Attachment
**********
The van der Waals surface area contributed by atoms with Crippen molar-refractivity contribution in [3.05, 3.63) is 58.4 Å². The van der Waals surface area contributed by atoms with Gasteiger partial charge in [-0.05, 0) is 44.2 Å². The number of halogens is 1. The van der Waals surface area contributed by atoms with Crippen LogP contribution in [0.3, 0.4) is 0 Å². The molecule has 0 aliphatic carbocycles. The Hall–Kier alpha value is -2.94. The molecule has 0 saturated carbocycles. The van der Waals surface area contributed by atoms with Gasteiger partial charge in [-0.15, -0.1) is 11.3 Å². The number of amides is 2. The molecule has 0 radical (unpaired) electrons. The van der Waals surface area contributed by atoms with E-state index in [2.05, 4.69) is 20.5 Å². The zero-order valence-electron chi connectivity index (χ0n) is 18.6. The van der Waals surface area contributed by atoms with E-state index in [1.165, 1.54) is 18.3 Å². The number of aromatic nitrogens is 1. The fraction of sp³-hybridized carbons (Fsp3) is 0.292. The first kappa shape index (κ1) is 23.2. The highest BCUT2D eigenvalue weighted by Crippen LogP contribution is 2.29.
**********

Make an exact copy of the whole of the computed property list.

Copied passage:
The van der Waals surface area contributed by atoms with Crippen molar-refractivity contribution in [3.05, 3.63) is 58.4 Å². The van der Waals surface area contributed by atoms with Gasteiger partial charge in [-0.05, 0) is 44.2 Å². The number of halogens is 1. The van der Waals surface area contributed by atoms with Crippen LogP contribution in [0.3, 0.4) is 0 Å². The molecule has 0 aliphatic carbocycles. The Hall–Kier alpha value is -2.94. The molecule has 0 saturated carbocycles. The van der Waals surface area contributed by atoms with Gasteiger partial charge in [-0.15, -0.1) is 11.3 Å². The number of amides is 2. The molecule has 0 radical (unpaired) electrons. The van der Waals surface area contributed by atoms with E-state index in [2.05, 4.69) is 20.5 Å². The zero-order valence-electron chi connectivity index (χ0n) is 18.6. The van der Waals surface area contributed by atoms with E-state index in [1.165, 1.54) is 18.3 Å². The number of aromatic nitrogens is 1. The fraction of sp³-hybridized carbons (Fsp3) is 0.292. The first kappa shape index (κ1) is 23.2. The highest BCUT2D eigenvalue weighted by Crippen LogP contribution is 2.29.